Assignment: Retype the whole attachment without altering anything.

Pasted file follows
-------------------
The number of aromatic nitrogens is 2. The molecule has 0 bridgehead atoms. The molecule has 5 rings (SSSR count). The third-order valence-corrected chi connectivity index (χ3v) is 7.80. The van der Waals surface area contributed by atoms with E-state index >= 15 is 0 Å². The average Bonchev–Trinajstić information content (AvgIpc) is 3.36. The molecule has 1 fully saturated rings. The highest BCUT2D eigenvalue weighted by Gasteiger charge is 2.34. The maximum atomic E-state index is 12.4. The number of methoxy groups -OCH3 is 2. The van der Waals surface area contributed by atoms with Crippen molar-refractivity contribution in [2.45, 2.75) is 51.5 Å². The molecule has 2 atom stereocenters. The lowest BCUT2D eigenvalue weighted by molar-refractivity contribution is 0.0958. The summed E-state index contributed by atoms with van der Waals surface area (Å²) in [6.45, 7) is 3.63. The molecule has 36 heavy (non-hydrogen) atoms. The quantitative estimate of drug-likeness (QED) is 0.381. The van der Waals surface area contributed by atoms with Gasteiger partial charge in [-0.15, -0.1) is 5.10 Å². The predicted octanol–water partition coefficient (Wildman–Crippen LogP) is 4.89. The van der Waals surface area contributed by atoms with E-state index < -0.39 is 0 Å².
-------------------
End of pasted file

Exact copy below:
The number of aromatic nitrogens is 2. The molecule has 0 bridgehead atoms. The molecule has 5 rings (SSSR count). The third-order valence-corrected chi connectivity index (χ3v) is 7.80. The van der Waals surface area contributed by atoms with E-state index >= 15 is 0 Å². The average Bonchev–Trinajstić information content (AvgIpc) is 3.36. The molecule has 1 fully saturated rings. The highest BCUT2D eigenvalue weighted by Gasteiger charge is 2.34. The maximum atomic E-state index is 12.4. The number of methoxy groups -OCH3 is 2. The van der Waals surface area contributed by atoms with Crippen molar-refractivity contribution in [2.45, 2.75) is 51.5 Å². The molecule has 2 atom stereocenters. The lowest BCUT2D eigenvalue weighted by molar-refractivity contribution is 0.0958. The summed E-state index contributed by atoms with van der Waals surface area (Å²) in [6.45, 7) is 3.63. The molecule has 36 heavy (non-hydrogen) atoms. The quantitative estimate of drug-likeness (QED) is 0.381. The van der Waals surface area contributed by atoms with Gasteiger partial charge in [-0.15, -0.1) is 5.10 Å². The predicted octanol–water partition coefficient (Wildman–Crippen LogP) is 4.89. The van der Waals surface area contributed by atoms with E-state index < -0.39 is 0 Å².